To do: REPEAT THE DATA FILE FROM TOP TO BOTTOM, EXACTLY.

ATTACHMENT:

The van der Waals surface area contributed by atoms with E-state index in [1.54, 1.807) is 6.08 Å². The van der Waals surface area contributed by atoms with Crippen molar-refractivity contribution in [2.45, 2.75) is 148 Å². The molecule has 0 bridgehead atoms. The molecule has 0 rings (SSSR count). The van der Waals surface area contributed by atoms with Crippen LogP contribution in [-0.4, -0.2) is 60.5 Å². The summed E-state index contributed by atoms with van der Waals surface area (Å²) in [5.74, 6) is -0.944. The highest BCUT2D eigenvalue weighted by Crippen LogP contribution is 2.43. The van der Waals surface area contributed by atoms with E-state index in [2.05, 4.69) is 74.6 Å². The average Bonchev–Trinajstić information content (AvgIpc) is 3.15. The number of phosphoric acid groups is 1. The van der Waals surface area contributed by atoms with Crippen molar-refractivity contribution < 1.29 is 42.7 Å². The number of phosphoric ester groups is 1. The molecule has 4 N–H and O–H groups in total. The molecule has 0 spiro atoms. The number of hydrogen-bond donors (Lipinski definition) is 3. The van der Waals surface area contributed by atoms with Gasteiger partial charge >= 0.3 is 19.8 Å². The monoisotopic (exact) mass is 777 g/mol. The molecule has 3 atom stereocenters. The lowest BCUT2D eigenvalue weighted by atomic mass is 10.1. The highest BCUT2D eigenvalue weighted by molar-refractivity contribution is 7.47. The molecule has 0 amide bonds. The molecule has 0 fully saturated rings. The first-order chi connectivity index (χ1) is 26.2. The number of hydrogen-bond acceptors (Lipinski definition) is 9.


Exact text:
The van der Waals surface area contributed by atoms with E-state index in [1.54, 1.807) is 6.08 Å². The van der Waals surface area contributed by atoms with Crippen molar-refractivity contribution in [2.45, 2.75) is 148 Å². The molecule has 0 bridgehead atoms. The molecule has 0 rings (SSSR count). The van der Waals surface area contributed by atoms with Crippen LogP contribution in [-0.4, -0.2) is 60.5 Å². The summed E-state index contributed by atoms with van der Waals surface area (Å²) in [5.74, 6) is -0.944. The highest BCUT2D eigenvalue weighted by Crippen LogP contribution is 2.43. The van der Waals surface area contributed by atoms with E-state index in [2.05, 4.69) is 74.6 Å². The average Bonchev–Trinajstić information content (AvgIpc) is 3.15. The number of phosphoric acid groups is 1. The van der Waals surface area contributed by atoms with Crippen molar-refractivity contribution < 1.29 is 42.7 Å². The number of phosphoric ester groups is 1. The molecule has 4 N–H and O–H groups in total. The molecule has 0 spiro atoms. The number of hydrogen-bond donors (Lipinski definition) is 3. The van der Waals surface area contributed by atoms with Gasteiger partial charge >= 0.3 is 19.8 Å². The monoisotopic (exact) mass is 777 g/mol. The molecule has 3 atom stereocenters. The lowest BCUT2D eigenvalue weighted by atomic mass is 10.1. The highest BCUT2D eigenvalue weighted by molar-refractivity contribution is 7.47. The molecule has 0 amide bonds. The molecule has 0 fully saturated rings. The first-order chi connectivity index (χ1) is 26.2. The number of hydrogen-bond acceptors (Lipinski definition) is 9.